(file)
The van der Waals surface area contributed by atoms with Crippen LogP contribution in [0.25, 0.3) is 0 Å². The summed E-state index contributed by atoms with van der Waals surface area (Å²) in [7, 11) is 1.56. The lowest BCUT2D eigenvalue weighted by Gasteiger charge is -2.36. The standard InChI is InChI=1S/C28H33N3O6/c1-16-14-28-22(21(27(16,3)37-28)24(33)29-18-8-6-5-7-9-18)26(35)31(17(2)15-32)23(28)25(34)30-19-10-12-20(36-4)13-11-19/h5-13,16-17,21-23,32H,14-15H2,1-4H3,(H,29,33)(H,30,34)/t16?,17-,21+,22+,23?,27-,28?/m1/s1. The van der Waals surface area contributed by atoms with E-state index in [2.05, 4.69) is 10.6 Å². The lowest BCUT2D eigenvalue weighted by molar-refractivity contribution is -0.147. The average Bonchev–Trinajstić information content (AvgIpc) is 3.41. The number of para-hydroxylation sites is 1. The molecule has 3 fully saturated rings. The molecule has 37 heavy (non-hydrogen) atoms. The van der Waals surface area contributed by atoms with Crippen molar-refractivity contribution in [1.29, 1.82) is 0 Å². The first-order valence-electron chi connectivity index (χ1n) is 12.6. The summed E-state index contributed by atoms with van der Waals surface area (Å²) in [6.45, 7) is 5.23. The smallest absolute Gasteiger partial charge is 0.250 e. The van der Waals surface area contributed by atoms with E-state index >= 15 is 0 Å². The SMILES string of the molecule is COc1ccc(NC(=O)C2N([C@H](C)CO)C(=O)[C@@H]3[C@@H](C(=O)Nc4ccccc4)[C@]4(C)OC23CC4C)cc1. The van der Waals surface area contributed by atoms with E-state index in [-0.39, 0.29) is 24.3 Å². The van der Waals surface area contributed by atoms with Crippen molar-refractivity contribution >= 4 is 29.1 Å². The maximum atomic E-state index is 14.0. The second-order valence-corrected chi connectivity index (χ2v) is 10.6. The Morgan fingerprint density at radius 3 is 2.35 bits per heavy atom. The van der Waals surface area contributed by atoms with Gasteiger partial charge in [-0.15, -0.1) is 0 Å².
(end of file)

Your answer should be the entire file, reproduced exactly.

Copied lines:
The van der Waals surface area contributed by atoms with Crippen LogP contribution in [0.25, 0.3) is 0 Å². The summed E-state index contributed by atoms with van der Waals surface area (Å²) in [7, 11) is 1.56. The lowest BCUT2D eigenvalue weighted by Gasteiger charge is -2.36. The standard InChI is InChI=1S/C28H33N3O6/c1-16-14-28-22(21(27(16,3)37-28)24(33)29-18-8-6-5-7-9-18)26(35)31(17(2)15-32)23(28)25(34)30-19-10-12-20(36-4)13-11-19/h5-13,16-17,21-23,32H,14-15H2,1-4H3,(H,29,33)(H,30,34)/t16?,17-,21+,22+,23?,27-,28?/m1/s1. The van der Waals surface area contributed by atoms with E-state index in [2.05, 4.69) is 10.6 Å². The lowest BCUT2D eigenvalue weighted by molar-refractivity contribution is -0.147. The average Bonchev–Trinajstić information content (AvgIpc) is 3.41. The number of para-hydroxylation sites is 1. The molecule has 3 fully saturated rings. The molecule has 37 heavy (non-hydrogen) atoms. The van der Waals surface area contributed by atoms with Crippen molar-refractivity contribution in [1.29, 1.82) is 0 Å². The first-order valence-electron chi connectivity index (χ1n) is 12.6. The summed E-state index contributed by atoms with van der Waals surface area (Å²) in [6.45, 7) is 5.23. The smallest absolute Gasteiger partial charge is 0.250 e. The van der Waals surface area contributed by atoms with E-state index >= 15 is 0 Å². The SMILES string of the molecule is COc1ccc(NC(=O)C2N([C@H](C)CO)C(=O)[C@@H]3[C@@H](C(=O)Nc4ccccc4)[C@]4(C)OC23CC4C)cc1. The van der Waals surface area contributed by atoms with E-state index in [-0.39, 0.29) is 24.3 Å². The van der Waals surface area contributed by atoms with Crippen molar-refractivity contribution >= 4 is 29.1 Å². The maximum atomic E-state index is 14.0. The second-order valence-corrected chi connectivity index (χ2v) is 10.6. The Morgan fingerprint density at radius 3 is 2.35 bits per heavy atom. The van der Waals surface area contributed by atoms with Gasteiger partial charge in [-0.15, -0.1) is 0 Å².